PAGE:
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Please use this identifier to cite or link to this item: http://hdl.handle.net/11055/619
Title: The Effectiveness and Safety of Tranexamic Acid in Orthotopic Liver Transplantation Clinical Practice: A Propensity Score Matched Cohort Study
Authors: Badenoch Adam
Sharma Anand
Gower Simon
Selzner Markus
Srinivas Coimbatore
Wąsowicz Marcin
McCluskey Stuart A.
ANZCA/FPM Author: Badenoch, A
Gower, S
Keywords: Antifibrinolytic Agents/adverse effects
Antifibrinolytic Agents/therapeutic use*
Blood Loss, Surgical/prevention & control*
Databases, Factual
Erythrocyte Transfusion
Liver Transplantation*/adverse effects
Logistic Models
Postoperative Hemorrhage/etiology
Postoperative Hemorrhage/prevention & control*
Propensity Score
Retrospective Studies
Risk Assessment
Risk Factors
Thromboembolism/chemically induced
Time Factors
Tranexamic Acid/adverse effects
Tranexamic Acid/therapeutic use*
Treatment Outcome
Issue Date: Jul-2017
Citation: 101(7):1658-1665
Abstract: Background. Randomized trials have demonstrated the efficacy of tranexamic acid (TXA) in reducing blood loss and transfusion requirements during liver transplantation. However, clinical utilization is limited due to a perceived lack of generalizable effectiveness and concerns regarding its thromboembolic risks. The aim of this study was to describe the clinical use of TXA and to provide a pragmatic reappraisal of its effectiveness and safety. Methods. After ethics approval, data were collected from 1799 consecutive liver transplant recipients between January 1, 2002, and December 31, 2015, using retrospectively collected electronic databases. Propensity matching was used to account for confounders of transfusion and thrombotic risk. Exposure was defined as a total TXA dose greater than 10 mg/kg for 50% of the operative duration. Results. After propensity matching, 367 unique pairs were well balanced in terms of all measured covariates. In the matched pairs, patients exposed to TXA received less red blood cell (3 [0, 6] vs 4 [1, 7] P = 0.003) and frozen plasma (6 [2, 10] vs 6 [2, 12], P = 0.032) transfusions. There were no differences in thromboembolic events between the groups (22 [6.0%] vs 36 [9.8%]). Conclusions. TXA appears effective in reducing red blood cell transfusion requirements without increasing the risk of thromboembolic events across a wide variety of liver transplant recipients, including those at low risk of bleeding or high risk of thromboembolic complications. We did not detect evidence of an increased risk of thrombotic complications with TXA exposure.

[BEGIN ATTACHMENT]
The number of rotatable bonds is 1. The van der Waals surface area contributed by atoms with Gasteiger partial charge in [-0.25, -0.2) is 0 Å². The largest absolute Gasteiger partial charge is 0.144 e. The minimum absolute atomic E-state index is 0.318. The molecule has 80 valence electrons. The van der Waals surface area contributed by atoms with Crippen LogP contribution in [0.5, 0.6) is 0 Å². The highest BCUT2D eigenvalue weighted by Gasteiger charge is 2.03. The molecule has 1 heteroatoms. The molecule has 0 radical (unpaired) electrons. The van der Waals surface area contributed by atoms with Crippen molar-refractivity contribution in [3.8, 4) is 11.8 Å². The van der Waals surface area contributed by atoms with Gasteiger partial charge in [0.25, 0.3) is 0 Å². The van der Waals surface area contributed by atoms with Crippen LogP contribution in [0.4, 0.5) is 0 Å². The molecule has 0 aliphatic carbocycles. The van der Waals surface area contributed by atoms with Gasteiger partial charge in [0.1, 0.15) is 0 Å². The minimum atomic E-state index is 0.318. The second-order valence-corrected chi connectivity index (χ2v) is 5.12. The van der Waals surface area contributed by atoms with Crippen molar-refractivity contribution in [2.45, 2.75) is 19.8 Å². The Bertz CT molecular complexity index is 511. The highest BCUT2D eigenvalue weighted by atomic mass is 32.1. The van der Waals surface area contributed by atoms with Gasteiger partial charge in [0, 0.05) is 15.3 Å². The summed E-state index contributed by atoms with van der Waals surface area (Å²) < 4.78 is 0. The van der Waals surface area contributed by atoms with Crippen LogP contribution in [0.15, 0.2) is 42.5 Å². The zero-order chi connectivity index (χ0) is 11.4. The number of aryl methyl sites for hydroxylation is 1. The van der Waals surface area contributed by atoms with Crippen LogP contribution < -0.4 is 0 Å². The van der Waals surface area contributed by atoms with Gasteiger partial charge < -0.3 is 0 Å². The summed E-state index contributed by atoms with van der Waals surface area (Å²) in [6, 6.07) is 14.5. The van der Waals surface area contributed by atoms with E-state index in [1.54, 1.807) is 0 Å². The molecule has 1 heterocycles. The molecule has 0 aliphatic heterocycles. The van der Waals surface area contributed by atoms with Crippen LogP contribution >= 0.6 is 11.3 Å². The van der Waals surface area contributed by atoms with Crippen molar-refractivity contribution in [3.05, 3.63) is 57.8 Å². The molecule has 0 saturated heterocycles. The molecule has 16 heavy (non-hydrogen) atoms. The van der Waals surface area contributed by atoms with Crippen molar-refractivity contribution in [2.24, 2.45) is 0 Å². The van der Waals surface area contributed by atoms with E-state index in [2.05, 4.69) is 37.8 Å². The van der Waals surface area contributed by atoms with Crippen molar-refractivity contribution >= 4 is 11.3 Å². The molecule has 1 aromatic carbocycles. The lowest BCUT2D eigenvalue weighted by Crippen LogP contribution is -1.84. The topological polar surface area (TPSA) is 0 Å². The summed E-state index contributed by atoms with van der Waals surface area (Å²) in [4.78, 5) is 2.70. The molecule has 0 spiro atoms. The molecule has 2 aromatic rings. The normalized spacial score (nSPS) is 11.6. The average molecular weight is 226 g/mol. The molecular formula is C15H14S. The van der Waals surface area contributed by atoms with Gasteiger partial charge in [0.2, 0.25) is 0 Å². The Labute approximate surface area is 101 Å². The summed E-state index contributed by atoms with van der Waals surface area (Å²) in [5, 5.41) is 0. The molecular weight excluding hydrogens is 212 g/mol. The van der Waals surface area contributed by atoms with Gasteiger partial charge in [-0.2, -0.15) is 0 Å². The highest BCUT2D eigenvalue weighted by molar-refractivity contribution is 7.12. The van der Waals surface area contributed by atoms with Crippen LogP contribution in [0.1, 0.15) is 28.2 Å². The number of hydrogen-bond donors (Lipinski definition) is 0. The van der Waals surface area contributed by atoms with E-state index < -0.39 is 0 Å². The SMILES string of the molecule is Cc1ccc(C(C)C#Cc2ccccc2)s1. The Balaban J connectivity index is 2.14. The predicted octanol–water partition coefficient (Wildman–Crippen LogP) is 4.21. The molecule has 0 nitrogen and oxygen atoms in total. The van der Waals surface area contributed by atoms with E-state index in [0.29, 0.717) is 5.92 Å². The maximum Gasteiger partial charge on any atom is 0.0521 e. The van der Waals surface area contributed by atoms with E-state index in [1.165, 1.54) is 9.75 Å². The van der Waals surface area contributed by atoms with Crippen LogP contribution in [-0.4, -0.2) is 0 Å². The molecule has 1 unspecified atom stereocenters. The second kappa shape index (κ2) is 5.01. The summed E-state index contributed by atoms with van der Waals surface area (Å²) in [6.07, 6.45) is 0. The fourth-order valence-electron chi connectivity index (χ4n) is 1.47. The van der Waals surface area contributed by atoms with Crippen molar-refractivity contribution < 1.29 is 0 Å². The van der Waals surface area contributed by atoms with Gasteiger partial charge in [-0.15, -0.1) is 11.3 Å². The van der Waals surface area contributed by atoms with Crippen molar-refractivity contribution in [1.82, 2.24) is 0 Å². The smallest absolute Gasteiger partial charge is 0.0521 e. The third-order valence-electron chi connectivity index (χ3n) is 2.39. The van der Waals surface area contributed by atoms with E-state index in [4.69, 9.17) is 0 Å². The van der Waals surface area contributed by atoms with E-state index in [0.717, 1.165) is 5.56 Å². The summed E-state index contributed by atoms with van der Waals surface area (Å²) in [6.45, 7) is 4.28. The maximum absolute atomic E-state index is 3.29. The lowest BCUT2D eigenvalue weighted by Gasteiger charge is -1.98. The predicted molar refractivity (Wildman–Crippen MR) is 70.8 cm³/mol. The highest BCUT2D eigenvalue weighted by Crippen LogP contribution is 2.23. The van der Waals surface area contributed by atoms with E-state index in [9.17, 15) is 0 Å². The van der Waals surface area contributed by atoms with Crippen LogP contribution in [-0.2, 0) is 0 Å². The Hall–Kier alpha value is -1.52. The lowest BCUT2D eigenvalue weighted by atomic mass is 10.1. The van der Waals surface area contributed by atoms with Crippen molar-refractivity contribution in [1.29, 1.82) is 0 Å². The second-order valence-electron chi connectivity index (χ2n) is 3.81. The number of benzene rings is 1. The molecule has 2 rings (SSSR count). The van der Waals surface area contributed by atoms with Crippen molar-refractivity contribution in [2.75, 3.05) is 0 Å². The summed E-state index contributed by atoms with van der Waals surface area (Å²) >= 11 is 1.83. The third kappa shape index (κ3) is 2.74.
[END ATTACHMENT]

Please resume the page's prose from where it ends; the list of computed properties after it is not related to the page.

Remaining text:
URI: http://hdl.handle.net/11055/619
DOI: 10.1097/TP.0000000000001682
PubMed URL: https://www.ncbi.nlm.nih.gov/pubmed/28187013
ISSN: 0041-1337/1534-6080
Journal Title: Transplantation
Type: Journal Article
Affiliates: Toronto General Hospital, University Health Network, University of Toronto, Ontario, Canada
Australian and New Zealand College of Anaesthetists
Study/Trial: Cohort Study
Appears in Collections:Scholarly and Clinical

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